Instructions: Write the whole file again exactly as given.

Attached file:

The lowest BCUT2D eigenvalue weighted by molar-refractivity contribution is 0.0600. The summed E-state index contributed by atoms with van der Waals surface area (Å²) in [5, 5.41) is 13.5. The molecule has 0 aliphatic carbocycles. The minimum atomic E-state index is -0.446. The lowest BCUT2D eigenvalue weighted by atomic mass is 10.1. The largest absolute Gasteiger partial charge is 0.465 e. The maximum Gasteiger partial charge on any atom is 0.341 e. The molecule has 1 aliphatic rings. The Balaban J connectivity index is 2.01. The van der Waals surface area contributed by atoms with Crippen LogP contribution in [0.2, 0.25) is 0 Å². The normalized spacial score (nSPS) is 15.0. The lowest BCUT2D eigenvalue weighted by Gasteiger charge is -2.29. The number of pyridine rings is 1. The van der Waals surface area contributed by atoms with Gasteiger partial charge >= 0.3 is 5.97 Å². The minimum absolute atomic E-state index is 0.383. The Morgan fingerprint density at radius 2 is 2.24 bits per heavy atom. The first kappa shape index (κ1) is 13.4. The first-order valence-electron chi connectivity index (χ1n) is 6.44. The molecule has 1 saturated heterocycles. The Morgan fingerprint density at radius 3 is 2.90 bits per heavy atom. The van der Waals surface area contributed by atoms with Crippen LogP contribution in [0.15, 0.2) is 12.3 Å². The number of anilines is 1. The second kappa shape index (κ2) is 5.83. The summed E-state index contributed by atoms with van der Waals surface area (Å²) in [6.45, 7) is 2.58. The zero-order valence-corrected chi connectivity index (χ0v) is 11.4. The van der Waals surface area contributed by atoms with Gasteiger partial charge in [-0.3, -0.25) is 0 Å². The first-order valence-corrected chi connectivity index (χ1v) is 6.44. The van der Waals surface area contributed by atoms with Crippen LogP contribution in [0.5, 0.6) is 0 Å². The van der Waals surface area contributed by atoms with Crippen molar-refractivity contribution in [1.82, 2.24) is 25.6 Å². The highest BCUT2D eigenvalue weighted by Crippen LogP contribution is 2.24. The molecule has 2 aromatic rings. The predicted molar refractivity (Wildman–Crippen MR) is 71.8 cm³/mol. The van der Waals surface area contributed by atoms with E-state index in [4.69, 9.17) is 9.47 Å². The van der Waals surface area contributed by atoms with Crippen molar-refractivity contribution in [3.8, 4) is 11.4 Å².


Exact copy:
The lowest BCUT2D eigenvalue weighted by molar-refractivity contribution is 0.0600. The summed E-state index contributed by atoms with van der Waals surface area (Å²) in [5, 5.41) is 13.5. The molecule has 0 aliphatic carbocycles. The minimum atomic E-state index is -0.446. The lowest BCUT2D eigenvalue weighted by atomic mass is 10.1. The largest absolute Gasteiger partial charge is 0.465 e. The maximum Gasteiger partial charge on any atom is 0.341 e. The molecule has 1 aliphatic rings. The Balaban J connectivity index is 2.01. The van der Waals surface area contributed by atoms with Crippen LogP contribution in [0.2, 0.25) is 0 Å². The normalized spacial score (nSPS) is 15.0. The lowest BCUT2D eigenvalue weighted by Gasteiger charge is -2.29. The number of pyridine rings is 1. The van der Waals surface area contributed by atoms with Gasteiger partial charge >= 0.3 is 5.97 Å². The minimum absolute atomic E-state index is 0.383. The Morgan fingerprint density at radius 2 is 2.24 bits per heavy atom. The first kappa shape index (κ1) is 13.4. The first-order valence-electron chi connectivity index (χ1n) is 6.44. The molecule has 1 saturated heterocycles. The Morgan fingerprint density at radius 3 is 2.90 bits per heavy atom. The van der Waals surface area contributed by atoms with Crippen LogP contribution in [0.15, 0.2) is 12.3 Å². The number of anilines is 1. The second kappa shape index (κ2) is 5.83. The summed E-state index contributed by atoms with van der Waals surface area (Å²) in [6.45, 7) is 2.58. The zero-order valence-corrected chi connectivity index (χ0v) is 11.4. The van der Waals surface area contributed by atoms with Gasteiger partial charge in [-0.3, -0.25) is 0 Å². The first-order valence-corrected chi connectivity index (χ1v) is 6.44. The van der Waals surface area contributed by atoms with Crippen LogP contribution in [0.5, 0.6) is 0 Å². The van der Waals surface area contributed by atoms with Crippen molar-refractivity contribution in [1.82, 2.24) is 25.6 Å². The highest BCUT2D eigenvalue weighted by Crippen LogP contribution is 2.24. The molecule has 2 aromatic rings. The predicted molar refractivity (Wildman–Crippen MR) is 71.8 cm³/mol. The van der Waals surface area contributed by atoms with E-state index in [4.69, 9.17) is 9.47 Å². The van der Waals surface area contributed by atoms with Crippen molar-refractivity contribution in [3.8, 4) is 11.4 Å².